Just as nature threatened to take back the space occupied by Frost’s “Mending Wall,” cities too should take back that other, man-made obstacle to community. We’ve done it in small measure with protected bike lanes. Let the reclamation continue.
Photo by Maciek Lulko.
[By Paul Goddin, originally appearing in Mobility Lab]
Chris Eatough, a former professional biker and the director of BikeArlington, envisions an Arlington County where there are more bikes than cars. In order to get there, says Eatough, the county needs to create a connected network of protected bike lanes.
Eatough has spent the last five years helping to guide the county’s transformation into a great place to get around by bike. He spoke about the state of the county’s bike programs at Mobility Lab’s Lunch at the Lab this week.
Eatough said that while Arlington’s leadership position in bicycling was forged by the creation of Capital Bikeshare, “Arlington is now falling a little bit behind as other communities roll out protected bike lanes more quickly.”
Protected bike lanes, also referred to as cycle tracks, are “like sidewalks for bikes,” according to People for Bikes. These bike lanes are often painted green and are segregated from automobile traffic by planters, pylons, curbs, parked cars, and, in the case of San Francisco, cactuses. While protected bike lanes have doubled in number nationwide since 2011, Arlington only recently opened its first protected bike lane this week in the Pentagon City neighborhood.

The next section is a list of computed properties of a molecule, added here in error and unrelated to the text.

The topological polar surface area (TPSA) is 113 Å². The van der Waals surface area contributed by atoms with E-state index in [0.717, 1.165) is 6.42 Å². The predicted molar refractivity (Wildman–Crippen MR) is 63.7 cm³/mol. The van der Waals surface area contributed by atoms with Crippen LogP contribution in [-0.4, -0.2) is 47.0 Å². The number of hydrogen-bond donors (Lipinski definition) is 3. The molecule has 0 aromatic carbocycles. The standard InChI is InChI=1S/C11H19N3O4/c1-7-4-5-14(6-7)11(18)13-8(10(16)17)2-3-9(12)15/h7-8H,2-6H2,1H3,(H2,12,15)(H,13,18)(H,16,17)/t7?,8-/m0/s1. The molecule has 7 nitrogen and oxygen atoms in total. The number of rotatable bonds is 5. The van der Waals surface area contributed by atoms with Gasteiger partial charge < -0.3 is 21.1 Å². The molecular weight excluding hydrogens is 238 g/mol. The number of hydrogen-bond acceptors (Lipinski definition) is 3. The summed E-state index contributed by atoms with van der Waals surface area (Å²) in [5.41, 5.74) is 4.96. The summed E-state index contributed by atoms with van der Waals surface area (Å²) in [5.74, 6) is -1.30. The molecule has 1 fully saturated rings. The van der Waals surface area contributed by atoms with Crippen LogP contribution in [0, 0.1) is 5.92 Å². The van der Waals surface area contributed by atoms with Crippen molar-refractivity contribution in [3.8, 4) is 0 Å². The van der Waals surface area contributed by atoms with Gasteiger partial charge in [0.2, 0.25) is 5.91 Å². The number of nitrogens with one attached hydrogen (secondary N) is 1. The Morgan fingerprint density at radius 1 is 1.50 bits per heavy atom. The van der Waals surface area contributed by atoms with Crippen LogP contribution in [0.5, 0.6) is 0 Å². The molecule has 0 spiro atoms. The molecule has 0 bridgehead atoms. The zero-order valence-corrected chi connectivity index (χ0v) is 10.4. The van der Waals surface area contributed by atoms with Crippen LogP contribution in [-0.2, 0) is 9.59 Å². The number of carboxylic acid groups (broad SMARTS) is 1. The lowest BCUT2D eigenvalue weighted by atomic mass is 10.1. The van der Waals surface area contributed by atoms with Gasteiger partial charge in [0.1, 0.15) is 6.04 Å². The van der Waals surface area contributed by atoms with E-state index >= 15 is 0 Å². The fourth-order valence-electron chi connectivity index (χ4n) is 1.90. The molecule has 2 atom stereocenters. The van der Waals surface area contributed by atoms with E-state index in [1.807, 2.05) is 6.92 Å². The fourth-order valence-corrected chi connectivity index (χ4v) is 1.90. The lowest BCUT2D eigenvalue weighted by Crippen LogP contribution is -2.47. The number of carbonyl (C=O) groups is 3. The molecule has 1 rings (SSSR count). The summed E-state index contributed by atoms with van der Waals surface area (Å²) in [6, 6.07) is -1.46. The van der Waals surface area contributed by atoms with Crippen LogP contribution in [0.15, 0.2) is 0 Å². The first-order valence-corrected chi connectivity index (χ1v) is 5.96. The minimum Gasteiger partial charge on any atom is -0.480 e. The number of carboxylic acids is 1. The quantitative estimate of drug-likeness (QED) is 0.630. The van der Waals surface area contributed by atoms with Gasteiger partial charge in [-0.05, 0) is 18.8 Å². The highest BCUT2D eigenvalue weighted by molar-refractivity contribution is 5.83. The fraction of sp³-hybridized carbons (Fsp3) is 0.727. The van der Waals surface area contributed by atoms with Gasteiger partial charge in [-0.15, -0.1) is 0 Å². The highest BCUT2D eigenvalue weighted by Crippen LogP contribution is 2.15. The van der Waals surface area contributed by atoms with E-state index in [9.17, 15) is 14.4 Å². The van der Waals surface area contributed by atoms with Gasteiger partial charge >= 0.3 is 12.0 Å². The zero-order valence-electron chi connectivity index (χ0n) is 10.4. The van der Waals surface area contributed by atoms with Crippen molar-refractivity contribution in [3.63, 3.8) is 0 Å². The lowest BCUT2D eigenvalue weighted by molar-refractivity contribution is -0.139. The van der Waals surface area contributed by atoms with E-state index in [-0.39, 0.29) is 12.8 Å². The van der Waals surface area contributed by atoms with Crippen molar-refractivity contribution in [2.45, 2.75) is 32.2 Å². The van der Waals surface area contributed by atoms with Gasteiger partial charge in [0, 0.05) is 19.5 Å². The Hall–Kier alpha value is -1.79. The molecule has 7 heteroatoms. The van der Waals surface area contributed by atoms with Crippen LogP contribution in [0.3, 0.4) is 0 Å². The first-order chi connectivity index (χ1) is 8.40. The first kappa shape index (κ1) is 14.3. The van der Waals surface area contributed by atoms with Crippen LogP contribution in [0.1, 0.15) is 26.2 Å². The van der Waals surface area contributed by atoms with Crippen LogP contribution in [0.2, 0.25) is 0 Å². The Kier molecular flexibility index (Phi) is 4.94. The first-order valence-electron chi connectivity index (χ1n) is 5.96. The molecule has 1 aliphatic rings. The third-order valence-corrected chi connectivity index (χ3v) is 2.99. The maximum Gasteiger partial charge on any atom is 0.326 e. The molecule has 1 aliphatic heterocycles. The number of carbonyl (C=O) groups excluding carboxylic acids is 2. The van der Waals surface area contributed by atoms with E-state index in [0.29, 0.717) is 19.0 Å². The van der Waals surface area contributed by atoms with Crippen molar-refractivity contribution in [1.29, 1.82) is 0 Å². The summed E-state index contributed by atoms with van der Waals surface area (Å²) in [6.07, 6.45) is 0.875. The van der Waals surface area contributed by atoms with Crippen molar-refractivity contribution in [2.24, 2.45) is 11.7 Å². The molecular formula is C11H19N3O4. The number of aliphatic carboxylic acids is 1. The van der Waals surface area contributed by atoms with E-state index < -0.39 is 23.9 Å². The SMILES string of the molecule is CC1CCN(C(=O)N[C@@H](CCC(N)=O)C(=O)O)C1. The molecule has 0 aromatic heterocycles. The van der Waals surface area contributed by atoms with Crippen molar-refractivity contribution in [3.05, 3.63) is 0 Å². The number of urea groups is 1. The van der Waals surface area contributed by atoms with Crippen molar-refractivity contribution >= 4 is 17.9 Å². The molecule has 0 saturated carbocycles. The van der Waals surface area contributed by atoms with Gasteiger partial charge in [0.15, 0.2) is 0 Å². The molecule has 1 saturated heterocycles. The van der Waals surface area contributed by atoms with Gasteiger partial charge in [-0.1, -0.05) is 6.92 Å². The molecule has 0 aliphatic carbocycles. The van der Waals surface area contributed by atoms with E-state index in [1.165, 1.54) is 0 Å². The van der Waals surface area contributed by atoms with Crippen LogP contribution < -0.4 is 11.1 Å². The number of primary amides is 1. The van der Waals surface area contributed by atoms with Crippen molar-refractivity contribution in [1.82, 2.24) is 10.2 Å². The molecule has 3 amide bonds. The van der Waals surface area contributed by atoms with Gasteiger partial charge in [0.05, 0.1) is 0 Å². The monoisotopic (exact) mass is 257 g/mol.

These lanes are integral to getting more people to choose bike instead of other modes. A Portland Office of Transportation study shows that 60 percent of potential cyclists are interested in bicycling but concerned over issues such as safety. A big way to address the concerns of this “interested but concerned” population cohort is by creating segregated lanes for bicyclists.
While installation of these lanes would admittedly result in a small reduction in on-street parking, said Eatough, “A small number of objections should not prevent change that benefits everybody.”
The benefits these lanes provide are tangible, and not just relegated to bicyclists. A study in New York showed that protected bike lanes decreased injuries to all street users by 56 percent. A Portland study showed that 96 percent of people feel safer on a street with a protected bike lane.
Protected bike lanes, as part of a complete-streets policy, are effective placemaking tools as well. These lanes can transform a street or neighborhood into a destination rather than just a place to travel through. In Washington D.C., for instance, 83 percent of residents in the vicinity of the 15th Street NW protected green bike lane consider it a valuable neighborhood asset.
BikeArlington, a program of Arlington County Commuter Services, is engaged in encouraging more people to bike more often. Eatough’s last day as BikeArlington director is August 28. He is leaving to become Howard County, Maryland’s first-ever bike and pedestrian coordinator.